Unpaid internships: To apply or not to apply?




Internships, often graduation requirements for many marketing, communications, public relations, business and other majors, typically fall into one of two categories: paid or unpaid. The word intern typically connotes unpaid work and while there are rumblings in the professional world on the ethicality of using young professionals as free labor, new professionals looking for job experience to bolster their resumes face a real conundrum when it comes to deciding whether to work for free. I won't tell you what to do, but here are some things to consider while weighing your options.


1. UNPAID INTERNSHIPS ARE IN FACT LEGAL

Laws on unpaid internships varies from state to state in the U.S. but by and large, unpaid internships are in fact legal. However, the primary beneficiary test in the Fair Labor Standards Act spells out seven factors that determine whether an unpaid internship is lawful including the following:

  • There is no expectation of compensation.

  • Legitimate and applicable training is provided.

  • Internship is related to intern's course work and is being used for school credit.

  • Company accommodates intern's academic commitments and honors the academic calendar.

  • Internship period is limited to the period in which it's beneficial for the intern's learning.

  • Intern's work complements, not replaces or displaces, work of full-time employees.

  • No expectation of a secured full-time position at the conclusion of the internship.

The bottom line is that unpaid internships should still be beneficial to you and your career. If you feel like you're being taken advantage of then either leave or consider reporting the company to the U.S. Department of Labor.


2. CONSIDER WHERE YOU ARE IN YOUR CAREER

My first internship in the public relations industry was unpaid at boutique agency specializing in entertainment and consumer marketing. I did receive school credit and they paid for my daily parking at the hourly lot I had to use. It was my first-ever position and real life experience in the field so it felt like the right move for me. I commuted from Malibu to Sherman Oaks and used lots of gas, but I built essential skills for my eventual career in PR. I will say, this was the only unpaid position I ever accepted. If you're just starting out you're probably asking yourself questions like "Is it worth it?" and "Will this benefit my career?" Unpaid internships may not be all that bad. Typically, small companies use unpaid interns because they can't afford a full-time entry level employee. Many times, they're just as desperate for extra help as you may be for work experience so they'll have you do more with less degrees of separation between you and more senior people at the agency or company. This is an amazing opportunity for hands-on experience. That being said, not all entry level internships are unpaid. Larger companies with bigger budgets and brand reputation concerns may very well pay minimum wage. At the end of the day, experience and company recognition are good things — just remember the difference between experience and exploitation.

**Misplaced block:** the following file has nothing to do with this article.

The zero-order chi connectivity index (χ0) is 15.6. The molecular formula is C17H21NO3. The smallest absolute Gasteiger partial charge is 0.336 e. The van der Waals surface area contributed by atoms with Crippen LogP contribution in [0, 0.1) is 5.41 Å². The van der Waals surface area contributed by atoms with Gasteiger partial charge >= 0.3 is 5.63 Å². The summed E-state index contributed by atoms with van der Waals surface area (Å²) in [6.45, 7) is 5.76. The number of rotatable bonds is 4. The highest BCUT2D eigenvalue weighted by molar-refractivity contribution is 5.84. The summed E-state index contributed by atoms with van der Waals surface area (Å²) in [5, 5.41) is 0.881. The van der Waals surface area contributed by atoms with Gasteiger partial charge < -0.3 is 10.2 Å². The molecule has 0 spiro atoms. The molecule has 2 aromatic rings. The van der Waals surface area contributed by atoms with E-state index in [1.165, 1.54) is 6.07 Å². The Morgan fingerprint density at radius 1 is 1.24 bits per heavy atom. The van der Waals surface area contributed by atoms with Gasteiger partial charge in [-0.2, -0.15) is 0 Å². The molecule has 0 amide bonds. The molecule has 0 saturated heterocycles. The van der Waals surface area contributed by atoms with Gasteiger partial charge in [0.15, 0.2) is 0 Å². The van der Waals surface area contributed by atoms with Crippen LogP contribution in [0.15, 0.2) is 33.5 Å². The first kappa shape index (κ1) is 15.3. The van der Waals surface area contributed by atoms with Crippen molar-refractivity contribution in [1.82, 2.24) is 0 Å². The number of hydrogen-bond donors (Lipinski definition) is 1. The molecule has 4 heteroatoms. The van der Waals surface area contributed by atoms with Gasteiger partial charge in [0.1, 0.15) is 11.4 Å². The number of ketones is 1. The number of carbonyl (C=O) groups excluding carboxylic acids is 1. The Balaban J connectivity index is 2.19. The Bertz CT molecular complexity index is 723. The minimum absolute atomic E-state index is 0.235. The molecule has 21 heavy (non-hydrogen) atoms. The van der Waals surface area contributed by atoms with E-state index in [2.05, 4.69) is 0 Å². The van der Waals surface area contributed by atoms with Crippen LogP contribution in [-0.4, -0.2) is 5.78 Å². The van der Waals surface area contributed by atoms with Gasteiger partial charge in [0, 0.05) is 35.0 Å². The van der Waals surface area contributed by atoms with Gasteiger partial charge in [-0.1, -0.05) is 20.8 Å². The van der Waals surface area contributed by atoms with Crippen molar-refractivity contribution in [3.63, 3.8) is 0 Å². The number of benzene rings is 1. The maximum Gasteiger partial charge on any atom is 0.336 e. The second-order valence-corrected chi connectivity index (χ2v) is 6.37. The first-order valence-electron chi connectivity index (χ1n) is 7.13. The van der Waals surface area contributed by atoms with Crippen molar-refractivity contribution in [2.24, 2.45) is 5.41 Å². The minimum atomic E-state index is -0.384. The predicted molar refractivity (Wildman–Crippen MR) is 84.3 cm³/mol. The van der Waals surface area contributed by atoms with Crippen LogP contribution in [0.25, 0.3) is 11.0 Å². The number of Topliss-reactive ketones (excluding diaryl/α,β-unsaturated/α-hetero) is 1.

3. SET THE PACE FOR YOUR EARNING POTENTIAL

Internships, unlike full-time positions rarely offer applicants the chance to negotiate pay, especially unpaid ones. Paid internships typically opt for minimum wage, but the difference between unpaid and paid can set the pace for your future earning potential. For example, if you make it known that your previous position was unpaid, a future employer is likely to give a lowball salary offer knowing that you can only go up. However, if you decide to only take paid positions, you might find some negotiating power to make more than just the bare minimum. In any situation and regardless of whether you're applying for an internship or full-time job, always know you're worth and don't be afraid to aim high. The worst they can say is no. And if you're wanting a promotion but don't know how to bring it up, this might help.

Internships, unlike full-time positions rarely offer applicants the chance to negotiate pay, especially unpaid ones. Paid internships typically opt for minimum wage, but the difference between unpaid and paid can set the pace for your future earning potential. For example, if you make it known that your previous position was unpaid, a future employer is likely to give a lowball salary offer knowing that you can only go up. However, if you decide to only take paid positions, you might find some negotiating power to make more than just the bare minimum.